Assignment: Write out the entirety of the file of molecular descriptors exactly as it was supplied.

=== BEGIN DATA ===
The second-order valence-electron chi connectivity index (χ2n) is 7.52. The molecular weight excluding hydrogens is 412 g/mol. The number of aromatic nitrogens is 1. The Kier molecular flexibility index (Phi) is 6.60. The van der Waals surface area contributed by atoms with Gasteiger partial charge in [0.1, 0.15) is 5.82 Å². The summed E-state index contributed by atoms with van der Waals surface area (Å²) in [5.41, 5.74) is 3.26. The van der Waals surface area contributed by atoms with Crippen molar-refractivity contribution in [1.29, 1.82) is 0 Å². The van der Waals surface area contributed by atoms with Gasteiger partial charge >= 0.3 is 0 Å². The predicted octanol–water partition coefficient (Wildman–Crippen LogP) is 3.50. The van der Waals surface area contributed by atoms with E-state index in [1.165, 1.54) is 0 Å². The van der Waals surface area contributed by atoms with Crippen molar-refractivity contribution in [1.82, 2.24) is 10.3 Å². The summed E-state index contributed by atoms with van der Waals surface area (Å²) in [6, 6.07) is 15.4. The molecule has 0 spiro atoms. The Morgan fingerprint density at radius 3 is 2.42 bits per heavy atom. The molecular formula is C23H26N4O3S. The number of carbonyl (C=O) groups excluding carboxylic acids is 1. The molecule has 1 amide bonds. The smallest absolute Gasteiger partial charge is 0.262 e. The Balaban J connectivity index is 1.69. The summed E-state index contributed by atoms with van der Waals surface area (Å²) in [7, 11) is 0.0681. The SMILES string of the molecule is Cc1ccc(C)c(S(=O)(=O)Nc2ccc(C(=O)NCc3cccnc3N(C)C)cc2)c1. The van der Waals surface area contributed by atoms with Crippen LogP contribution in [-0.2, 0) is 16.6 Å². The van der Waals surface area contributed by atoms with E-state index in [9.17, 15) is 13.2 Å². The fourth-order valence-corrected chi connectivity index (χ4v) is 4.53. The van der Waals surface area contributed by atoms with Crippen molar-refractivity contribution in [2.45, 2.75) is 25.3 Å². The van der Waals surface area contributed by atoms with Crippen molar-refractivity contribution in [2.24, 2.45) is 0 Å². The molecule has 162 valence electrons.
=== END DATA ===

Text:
The second-order valence-electron chi connectivity index (χ2n) is 7.52. The molecular weight excluding hydrogens is 412 g/mol. The number of aromatic nitrogens is 1. The Kier molecular flexibility index (Phi) is 6.60. The van der Waals surface area contributed by atoms with Gasteiger partial charge in [0.1, 0.15) is 5.82 Å². The summed E-state index contributed by atoms with van der Waals surface area (Å²) in [5.41, 5.74) is 3.26. The van der Waals surface area contributed by atoms with Crippen molar-refractivity contribution in [1.29, 1.82) is 0 Å². The van der Waals surface area contributed by atoms with Gasteiger partial charge >= 0.3 is 0 Å². The predicted octanol–water partition coefficient (Wildman–Crippen LogP) is 3.50. The van der Waals surface area contributed by atoms with E-state index in [1.165, 1.54) is 0 Å². The van der Waals surface area contributed by atoms with Crippen molar-refractivity contribution in [1.82, 2.24) is 10.3 Å². The summed E-state index contributed by atoms with van der Waals surface area (Å²) in [6, 6.07) is 15.4. The molecule has 0 spiro atoms. The Morgan fingerprint density at radius 3 is 2.42 bits per heavy atom. The molecular formula is C23H26N4O3S. The number of carbonyl (C=O) groups excluding carboxylic acids is 1. The molecule has 1 amide bonds. The smallest absolute Gasteiger partial charge is 0.262 e. The Balaban J connectivity index is 1.69. The summed E-state index contributed by atoms with van der Waals surface area (Å²) in [7, 11) is 0.0681. The SMILES string of the molecule is Cc1ccc(C)c(S(=O)(=O)Nc2ccc(C(=O)NCc3cccnc3N(C)C)cc2)c1. The van der Waals surface area contributed by atoms with Crippen LogP contribution in [-0.2, 0) is 16.6 Å². The van der Waals surface area contributed by atoms with E-state index in [9.17, 15) is 13.2 Å². The fourth-order valence-corrected chi connectivity index (χ4v) is 4.53. The van der Waals surface area contributed by atoms with Crippen molar-refractivity contribution in [2.45, 2.75) is 25.3 Å². The van der Waals surface area contributed by atoms with Crippen molar-refractivity contribution in [2.24, 2.45) is 0 Å². The molecule has 162 valence electrons.